Highest recorded figure of newly notified cases of HIV expected before year end, say HIV Ireland

Press release

Embargo – Thursday 1 December 2022, 00.01am

HIV Ireland has today called for increased investment in nationwide sexual health services, including personnel and resources, to ensure Ireland can meet its global commitment to end new HIV transmissions. Statistics published weekly by the Health Protection Surveillance Centre indicate that more 750 cases of HIV have been notified in 2022, more than double the number for the same period in 2021. However, despite the increase in notifications, falling rates of new transmissions occurring within Ireland give cause for optimism.

The HPSC records newly notified case as those who have recently acquired the virus together with people already living with the virus and transferring their care to Ireland.

“Under diagnosis of HIV remains a concern. The European Centre for Disease Prevention and Control has said that an estimated 1 in 8 people living with HIV in the EU/EEA area remain undiagnosed,” said Stephen O’Hare Executive, Director of HIV Ireland.

“In order to decrease the number of undiagnosed cases,” continued Mr O’Hare, “timely access to early testing and subsequent linkage to care is vital.”

“While treatment for HIV is available free at the point of use in the public health system in Ireland, barriers to accessing testing persists,” he added.

This year, UNAIDS has called on the world to unite to end the inequalities that underpin and perpetuate HIV transmission, including increasing investment in new strategies and user-friendly approaches to more widely available HIV testing, treatment and prevention to improve early diagnosis, end new HIV transmissions, and end AIDS-related deaths.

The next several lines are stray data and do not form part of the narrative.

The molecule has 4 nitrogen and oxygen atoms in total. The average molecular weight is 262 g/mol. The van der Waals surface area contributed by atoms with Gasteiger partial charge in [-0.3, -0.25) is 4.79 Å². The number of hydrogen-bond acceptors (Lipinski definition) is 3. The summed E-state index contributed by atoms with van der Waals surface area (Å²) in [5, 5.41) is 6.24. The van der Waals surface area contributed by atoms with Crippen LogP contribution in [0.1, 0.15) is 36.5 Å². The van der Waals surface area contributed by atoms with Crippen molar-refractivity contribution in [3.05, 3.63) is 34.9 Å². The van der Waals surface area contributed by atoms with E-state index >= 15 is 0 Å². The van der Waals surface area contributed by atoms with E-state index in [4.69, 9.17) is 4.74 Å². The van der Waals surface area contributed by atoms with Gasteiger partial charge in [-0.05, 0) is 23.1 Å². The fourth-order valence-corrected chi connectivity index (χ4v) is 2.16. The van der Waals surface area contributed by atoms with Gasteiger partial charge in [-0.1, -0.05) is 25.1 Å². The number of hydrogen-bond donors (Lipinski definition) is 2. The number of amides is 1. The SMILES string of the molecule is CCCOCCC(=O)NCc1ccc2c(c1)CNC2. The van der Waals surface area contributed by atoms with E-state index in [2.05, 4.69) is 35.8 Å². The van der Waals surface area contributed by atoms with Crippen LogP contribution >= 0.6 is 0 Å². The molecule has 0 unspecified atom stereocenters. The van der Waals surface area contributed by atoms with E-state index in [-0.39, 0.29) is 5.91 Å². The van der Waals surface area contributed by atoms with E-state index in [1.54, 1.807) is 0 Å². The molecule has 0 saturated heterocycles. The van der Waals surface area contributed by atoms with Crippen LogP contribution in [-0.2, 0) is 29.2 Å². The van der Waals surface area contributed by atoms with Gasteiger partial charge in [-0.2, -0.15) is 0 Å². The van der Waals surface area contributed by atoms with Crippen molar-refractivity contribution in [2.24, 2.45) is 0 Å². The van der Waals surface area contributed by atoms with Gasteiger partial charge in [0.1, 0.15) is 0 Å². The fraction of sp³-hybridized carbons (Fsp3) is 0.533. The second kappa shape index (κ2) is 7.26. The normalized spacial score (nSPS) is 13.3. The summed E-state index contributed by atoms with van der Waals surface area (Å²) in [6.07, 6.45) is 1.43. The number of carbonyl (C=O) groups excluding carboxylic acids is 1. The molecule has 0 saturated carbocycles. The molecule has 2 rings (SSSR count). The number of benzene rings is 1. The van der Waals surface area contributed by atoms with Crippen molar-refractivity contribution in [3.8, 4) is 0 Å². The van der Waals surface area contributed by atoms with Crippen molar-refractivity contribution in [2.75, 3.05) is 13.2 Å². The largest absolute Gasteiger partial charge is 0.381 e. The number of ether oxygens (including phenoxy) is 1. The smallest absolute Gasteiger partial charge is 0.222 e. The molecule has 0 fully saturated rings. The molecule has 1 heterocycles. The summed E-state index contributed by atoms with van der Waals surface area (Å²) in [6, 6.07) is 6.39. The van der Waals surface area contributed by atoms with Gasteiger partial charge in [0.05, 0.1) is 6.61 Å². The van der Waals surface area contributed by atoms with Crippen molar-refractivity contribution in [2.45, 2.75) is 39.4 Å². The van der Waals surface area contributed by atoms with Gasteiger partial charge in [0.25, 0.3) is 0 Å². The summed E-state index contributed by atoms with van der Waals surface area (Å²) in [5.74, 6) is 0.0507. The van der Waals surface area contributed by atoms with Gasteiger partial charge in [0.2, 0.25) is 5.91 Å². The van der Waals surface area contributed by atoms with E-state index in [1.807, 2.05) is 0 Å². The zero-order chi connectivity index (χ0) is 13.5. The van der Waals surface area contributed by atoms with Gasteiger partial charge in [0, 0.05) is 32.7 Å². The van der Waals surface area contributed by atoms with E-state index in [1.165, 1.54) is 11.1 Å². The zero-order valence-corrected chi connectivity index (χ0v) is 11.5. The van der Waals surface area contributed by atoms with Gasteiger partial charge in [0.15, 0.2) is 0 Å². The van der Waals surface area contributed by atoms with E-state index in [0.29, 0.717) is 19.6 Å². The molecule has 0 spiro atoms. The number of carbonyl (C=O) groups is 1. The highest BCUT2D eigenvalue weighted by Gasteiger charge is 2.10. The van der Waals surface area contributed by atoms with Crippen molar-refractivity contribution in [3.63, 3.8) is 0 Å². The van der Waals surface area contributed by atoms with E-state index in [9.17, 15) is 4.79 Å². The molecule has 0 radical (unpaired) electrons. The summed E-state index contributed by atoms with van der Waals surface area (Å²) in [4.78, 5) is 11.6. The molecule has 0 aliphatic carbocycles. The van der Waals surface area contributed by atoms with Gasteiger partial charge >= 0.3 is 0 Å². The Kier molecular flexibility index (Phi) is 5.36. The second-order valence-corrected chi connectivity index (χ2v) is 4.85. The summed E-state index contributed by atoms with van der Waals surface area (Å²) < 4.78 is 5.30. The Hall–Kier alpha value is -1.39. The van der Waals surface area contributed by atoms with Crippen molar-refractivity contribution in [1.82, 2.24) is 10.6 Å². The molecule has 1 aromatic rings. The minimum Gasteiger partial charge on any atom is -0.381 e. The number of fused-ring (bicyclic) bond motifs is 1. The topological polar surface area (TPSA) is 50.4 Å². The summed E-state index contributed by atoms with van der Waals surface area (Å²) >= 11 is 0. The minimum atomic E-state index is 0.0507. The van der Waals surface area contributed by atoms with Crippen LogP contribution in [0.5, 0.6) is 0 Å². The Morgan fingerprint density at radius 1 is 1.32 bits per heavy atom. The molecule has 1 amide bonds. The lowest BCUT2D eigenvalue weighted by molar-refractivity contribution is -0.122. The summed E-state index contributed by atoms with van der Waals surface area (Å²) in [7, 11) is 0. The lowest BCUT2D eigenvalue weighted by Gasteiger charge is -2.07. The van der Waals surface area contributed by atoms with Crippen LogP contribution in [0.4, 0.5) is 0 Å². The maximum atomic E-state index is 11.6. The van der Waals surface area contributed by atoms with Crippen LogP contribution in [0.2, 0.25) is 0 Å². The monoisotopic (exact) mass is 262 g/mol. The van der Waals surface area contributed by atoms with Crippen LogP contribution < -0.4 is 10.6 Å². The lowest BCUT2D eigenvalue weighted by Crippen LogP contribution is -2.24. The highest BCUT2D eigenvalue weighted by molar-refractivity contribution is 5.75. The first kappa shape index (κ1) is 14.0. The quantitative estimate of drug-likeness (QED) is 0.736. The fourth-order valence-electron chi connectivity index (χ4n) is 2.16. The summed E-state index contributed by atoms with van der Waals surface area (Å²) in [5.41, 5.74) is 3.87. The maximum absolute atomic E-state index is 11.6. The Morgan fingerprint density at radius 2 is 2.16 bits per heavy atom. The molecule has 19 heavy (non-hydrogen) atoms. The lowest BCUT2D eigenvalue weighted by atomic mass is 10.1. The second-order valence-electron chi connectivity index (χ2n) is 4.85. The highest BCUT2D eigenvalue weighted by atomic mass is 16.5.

The stigma and exclusion faced by people living with HIV and marginalised populations remains a significant barrier to accessing testing, treatment uptake, adherence to medication and seeking support.

HIV-related stigma still persists including among health care professionals. Research conducted this year by Dr Elena Vaughan of NUI Galway and supported by HIV Ireland found that among healthcare workers who were not HIV specialists, 83% claimed knowledge of ‘Undetectable = Untransmittable’ (U=U) and treatment as prevention. However, 40% said they would still be nervous about drawing blood from a person living with HIV leading to unnecessary ‘extra’ precautions, e.g., excessive use of PPE.

This year, HIV Ireland is once again promoting its Glow Red for World AIDS Day campaign to shine a light on the impact of HIV-related stigma. Over 40 buildings and landmarks around Ireland will light up in red to show their support and to mark 40 years since the first reports of HIV and AIDS on our shores.

HIV stigma is real and ending HIV stigma is a real possibility. As internationally renowned Irish HIV activist and ambassador of this year’s Glow Red campaign, Rebecca Tallon de Havilland, has said, “We can end stigma by strengthening the voices of people living with HIV. Using my voice has empowered me to overcome self-stigma and live my best life.”


For interview and/or comment contact Stephen O’Hare, Executive Director, HIV Ireland, 0857112635 stephen.ohare@hivireland.ie



HIV & STI Weekly Report, Health Protection Surveillance Centre: https://www.hpsc.ie/a-z/sexuallytransmittedinfections/publications/stireports/stiweeklyreports/

HIV Ireland’s Glow RED campaign #GLOWRED4WAD: www.hivireland.ie/glowred

WHO/Europe and ECDC report reveals increasing numbers living with undiagnosed HIV in the Region